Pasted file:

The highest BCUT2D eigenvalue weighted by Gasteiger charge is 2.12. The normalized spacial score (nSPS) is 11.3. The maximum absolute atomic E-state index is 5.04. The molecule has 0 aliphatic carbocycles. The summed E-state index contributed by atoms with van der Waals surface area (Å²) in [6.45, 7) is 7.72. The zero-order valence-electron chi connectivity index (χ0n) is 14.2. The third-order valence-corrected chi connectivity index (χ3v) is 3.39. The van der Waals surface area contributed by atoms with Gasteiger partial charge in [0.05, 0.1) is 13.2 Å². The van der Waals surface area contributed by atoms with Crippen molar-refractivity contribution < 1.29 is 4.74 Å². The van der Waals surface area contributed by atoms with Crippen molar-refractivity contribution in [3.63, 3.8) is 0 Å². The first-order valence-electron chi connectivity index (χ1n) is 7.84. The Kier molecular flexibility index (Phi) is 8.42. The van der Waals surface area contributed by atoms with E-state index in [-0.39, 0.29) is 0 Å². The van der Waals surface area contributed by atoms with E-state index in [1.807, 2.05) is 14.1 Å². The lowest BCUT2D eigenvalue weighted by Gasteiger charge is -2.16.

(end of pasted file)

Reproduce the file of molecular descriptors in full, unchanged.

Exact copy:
The highest BCUT2D eigenvalue weighted by Gasteiger charge is 2.12. The normalized spacial score (nSPS) is 11.3. The maximum absolute atomic E-state index is 5.04. The molecule has 0 aliphatic carbocycles. The summed E-state index contributed by atoms with van der Waals surface area (Å²) in [6.45, 7) is 7.72. The zero-order valence-electron chi connectivity index (χ0n) is 14.2. The third-order valence-corrected chi connectivity index (χ3v) is 3.39. The van der Waals surface area contributed by atoms with Gasteiger partial charge in [0.05, 0.1) is 13.2 Å². The van der Waals surface area contributed by atoms with Crippen molar-refractivity contribution < 1.29 is 4.74 Å². The van der Waals surface area contributed by atoms with Crippen molar-refractivity contribution in [3.63, 3.8) is 0 Å². The first-order valence-electron chi connectivity index (χ1n) is 7.84. The Kier molecular flexibility index (Phi) is 8.42. The van der Waals surface area contributed by atoms with E-state index in [-0.39, 0.29) is 0 Å². The van der Waals surface area contributed by atoms with E-state index in [1.807, 2.05) is 14.1 Å². The lowest BCUT2D eigenvalue weighted by Gasteiger charge is -2.16.